Reconfigurable waveguide layout
Posted on July 5, 2015
Photonics layout involves a propensity of curves such as curved waveguides, circles, ellipses, spiral delay lines, S-bends, and so forth. In addition there are plenty of other things that are non-standard in the IC world but pervasive in the photonics world — another example is unusual arrays (such as hexagonal arrays of holes in a photonic crystal, where the diameter may be changing from hole to hole).
Photonics layout is challenging because it is fundamentally different to IC layout, yet we must use IC layout tools. Dissatisfied with the tools I found out there, I coded up a set of tools (on top of Matthias Köfferlein’s excellent KLayout program) to make photonics layout not suck.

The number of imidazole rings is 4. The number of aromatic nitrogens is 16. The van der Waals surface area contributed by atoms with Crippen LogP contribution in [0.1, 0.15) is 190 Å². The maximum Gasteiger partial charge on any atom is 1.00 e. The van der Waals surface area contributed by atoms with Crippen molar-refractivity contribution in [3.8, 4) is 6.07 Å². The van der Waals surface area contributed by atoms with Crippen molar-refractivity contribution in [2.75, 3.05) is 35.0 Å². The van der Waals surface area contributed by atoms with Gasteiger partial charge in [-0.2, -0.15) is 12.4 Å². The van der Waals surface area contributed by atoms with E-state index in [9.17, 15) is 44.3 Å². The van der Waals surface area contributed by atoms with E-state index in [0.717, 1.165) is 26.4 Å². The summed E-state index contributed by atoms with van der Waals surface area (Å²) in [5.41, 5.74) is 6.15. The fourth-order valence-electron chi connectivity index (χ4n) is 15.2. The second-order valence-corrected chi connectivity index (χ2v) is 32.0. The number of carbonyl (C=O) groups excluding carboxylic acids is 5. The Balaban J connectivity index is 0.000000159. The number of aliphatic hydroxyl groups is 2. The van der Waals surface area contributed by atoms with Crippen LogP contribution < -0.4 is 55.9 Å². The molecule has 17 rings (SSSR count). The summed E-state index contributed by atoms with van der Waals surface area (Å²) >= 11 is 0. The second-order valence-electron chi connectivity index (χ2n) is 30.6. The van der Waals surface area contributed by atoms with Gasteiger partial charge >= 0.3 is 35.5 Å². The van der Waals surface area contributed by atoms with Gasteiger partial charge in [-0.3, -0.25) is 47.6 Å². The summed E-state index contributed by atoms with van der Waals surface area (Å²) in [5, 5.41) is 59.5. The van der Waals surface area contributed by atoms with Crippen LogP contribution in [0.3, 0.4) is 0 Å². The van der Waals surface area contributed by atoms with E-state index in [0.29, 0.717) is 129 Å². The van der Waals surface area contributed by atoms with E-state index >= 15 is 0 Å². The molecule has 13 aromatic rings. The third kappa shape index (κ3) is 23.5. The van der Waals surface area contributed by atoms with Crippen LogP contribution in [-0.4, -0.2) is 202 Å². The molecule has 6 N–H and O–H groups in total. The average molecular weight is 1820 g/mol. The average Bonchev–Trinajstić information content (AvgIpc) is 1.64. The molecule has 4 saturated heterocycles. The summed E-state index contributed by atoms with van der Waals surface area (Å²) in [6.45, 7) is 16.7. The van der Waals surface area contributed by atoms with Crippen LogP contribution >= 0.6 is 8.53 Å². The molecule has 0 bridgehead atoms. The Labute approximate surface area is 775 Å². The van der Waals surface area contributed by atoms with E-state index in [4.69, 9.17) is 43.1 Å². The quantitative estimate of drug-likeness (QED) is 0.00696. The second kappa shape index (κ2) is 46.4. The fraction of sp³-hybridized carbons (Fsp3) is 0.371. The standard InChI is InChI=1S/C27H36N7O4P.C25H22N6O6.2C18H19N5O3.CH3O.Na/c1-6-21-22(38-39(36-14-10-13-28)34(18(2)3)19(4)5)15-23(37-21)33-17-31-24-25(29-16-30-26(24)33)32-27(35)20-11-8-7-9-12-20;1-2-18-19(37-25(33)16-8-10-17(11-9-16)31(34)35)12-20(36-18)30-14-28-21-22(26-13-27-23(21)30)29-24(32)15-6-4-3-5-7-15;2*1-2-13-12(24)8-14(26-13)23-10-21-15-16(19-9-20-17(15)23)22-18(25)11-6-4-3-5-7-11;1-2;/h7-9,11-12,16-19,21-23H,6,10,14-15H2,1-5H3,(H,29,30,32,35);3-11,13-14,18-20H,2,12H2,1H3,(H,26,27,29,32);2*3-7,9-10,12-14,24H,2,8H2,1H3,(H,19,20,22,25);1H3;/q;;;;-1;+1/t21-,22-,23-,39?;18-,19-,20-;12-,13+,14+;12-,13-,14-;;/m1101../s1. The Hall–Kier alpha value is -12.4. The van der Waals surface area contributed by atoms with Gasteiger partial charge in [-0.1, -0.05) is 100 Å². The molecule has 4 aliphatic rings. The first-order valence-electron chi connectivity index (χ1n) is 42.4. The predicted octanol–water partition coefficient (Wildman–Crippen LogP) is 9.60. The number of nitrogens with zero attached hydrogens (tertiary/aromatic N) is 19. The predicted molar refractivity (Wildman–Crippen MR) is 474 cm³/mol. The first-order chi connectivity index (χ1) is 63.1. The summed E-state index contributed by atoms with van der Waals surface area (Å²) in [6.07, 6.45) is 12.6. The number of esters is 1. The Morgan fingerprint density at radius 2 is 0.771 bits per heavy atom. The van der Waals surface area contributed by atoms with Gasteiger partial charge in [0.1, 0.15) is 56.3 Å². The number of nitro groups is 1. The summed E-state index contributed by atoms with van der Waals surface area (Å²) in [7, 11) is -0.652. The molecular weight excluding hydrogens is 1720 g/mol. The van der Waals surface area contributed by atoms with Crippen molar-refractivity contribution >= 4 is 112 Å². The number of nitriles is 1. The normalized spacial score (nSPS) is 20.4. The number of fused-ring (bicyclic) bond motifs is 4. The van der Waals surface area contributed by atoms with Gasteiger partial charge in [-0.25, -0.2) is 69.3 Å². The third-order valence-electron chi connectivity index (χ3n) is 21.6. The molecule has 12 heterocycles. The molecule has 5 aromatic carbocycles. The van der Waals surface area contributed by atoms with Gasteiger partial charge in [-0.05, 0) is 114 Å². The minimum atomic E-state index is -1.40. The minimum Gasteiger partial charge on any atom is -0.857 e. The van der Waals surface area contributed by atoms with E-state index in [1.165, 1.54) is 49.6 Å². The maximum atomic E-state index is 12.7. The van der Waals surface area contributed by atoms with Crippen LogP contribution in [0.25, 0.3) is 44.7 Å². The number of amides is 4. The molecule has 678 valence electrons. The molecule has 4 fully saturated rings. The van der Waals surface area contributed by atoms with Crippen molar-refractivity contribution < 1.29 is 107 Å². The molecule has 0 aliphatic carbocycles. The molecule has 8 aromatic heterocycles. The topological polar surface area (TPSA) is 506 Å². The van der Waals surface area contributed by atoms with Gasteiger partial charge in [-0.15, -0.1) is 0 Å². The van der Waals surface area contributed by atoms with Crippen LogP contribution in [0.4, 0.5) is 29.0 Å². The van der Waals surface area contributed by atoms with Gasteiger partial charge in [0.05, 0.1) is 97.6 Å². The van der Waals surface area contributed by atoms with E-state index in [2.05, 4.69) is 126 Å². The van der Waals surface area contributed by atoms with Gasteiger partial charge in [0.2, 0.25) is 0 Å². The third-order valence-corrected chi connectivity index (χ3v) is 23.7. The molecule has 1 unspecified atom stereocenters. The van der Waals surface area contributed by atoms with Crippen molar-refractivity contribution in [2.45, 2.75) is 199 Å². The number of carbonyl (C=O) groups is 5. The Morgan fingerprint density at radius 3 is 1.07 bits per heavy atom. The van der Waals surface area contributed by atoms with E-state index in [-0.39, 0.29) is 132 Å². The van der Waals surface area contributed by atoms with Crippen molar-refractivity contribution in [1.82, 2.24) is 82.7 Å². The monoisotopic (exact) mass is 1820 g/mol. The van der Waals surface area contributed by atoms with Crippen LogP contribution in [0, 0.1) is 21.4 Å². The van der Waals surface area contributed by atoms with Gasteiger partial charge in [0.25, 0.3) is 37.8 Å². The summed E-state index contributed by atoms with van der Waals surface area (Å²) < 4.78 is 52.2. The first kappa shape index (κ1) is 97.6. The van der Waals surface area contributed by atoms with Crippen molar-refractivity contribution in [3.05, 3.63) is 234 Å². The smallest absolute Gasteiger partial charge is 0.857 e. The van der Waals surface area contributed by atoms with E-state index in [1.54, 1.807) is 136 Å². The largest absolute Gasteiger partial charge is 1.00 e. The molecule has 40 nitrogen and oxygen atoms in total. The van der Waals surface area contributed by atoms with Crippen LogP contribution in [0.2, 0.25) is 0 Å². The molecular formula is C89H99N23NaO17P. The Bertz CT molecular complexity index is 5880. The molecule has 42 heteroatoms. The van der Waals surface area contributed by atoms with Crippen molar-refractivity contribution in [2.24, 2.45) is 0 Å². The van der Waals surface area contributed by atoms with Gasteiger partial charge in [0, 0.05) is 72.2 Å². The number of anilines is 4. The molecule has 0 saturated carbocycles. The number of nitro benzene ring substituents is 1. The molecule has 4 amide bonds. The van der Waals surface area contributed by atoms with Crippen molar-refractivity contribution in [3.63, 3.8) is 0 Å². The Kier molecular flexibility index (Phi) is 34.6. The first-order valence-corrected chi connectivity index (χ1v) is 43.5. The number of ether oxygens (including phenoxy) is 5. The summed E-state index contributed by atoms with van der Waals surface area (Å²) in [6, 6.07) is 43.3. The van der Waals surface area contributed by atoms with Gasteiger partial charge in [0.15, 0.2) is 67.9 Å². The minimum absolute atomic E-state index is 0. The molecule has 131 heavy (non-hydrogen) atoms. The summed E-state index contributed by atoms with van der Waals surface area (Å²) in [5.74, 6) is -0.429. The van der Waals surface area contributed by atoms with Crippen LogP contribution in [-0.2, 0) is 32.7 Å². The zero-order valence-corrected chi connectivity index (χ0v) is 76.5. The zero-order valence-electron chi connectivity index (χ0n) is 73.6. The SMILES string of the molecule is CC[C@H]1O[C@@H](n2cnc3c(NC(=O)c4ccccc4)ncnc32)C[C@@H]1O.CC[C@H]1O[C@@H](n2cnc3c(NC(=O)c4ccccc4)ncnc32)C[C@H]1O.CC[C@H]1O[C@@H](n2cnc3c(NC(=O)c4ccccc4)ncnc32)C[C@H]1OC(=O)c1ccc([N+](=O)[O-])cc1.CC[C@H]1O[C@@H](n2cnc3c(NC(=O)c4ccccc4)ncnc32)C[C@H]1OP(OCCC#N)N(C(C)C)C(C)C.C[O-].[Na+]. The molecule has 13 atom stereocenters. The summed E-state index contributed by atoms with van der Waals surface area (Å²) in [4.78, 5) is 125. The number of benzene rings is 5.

The tools are available with instructions here.
One of these tools enables dynamically reconfigurable curved waveguide routing. The user draws a waveguide (snapped to start and end points). The waveguide can be an “inverse” waveguide (i.e. one with positive photoresist mask) consisting of up to three layers. The appropriately-curved waveguide path is calculated and — here’s the cool part — if the waveguide is modified (say, it is stretched if the start or end point move) then the waveguide curve is recalculated and drawn automatically with no effort on the part of the user.
This is a functionality I hadn’t seen anywhere before and may seem trivial but is a huge time-saver — this tool alone cuts my layout time by 25%.
To demonstrate, here is a mess of waveguides. I can’t imagine trying to do this all with a PCell for each bend. Furthermore I can’t imagine having to re-do it when one component changes. This layout however was generated by the user drawing something as simple as a wire. And if some part changes, the paths are recalculated in real-time. (See the second image, where I have dragged some of the waveguides around.)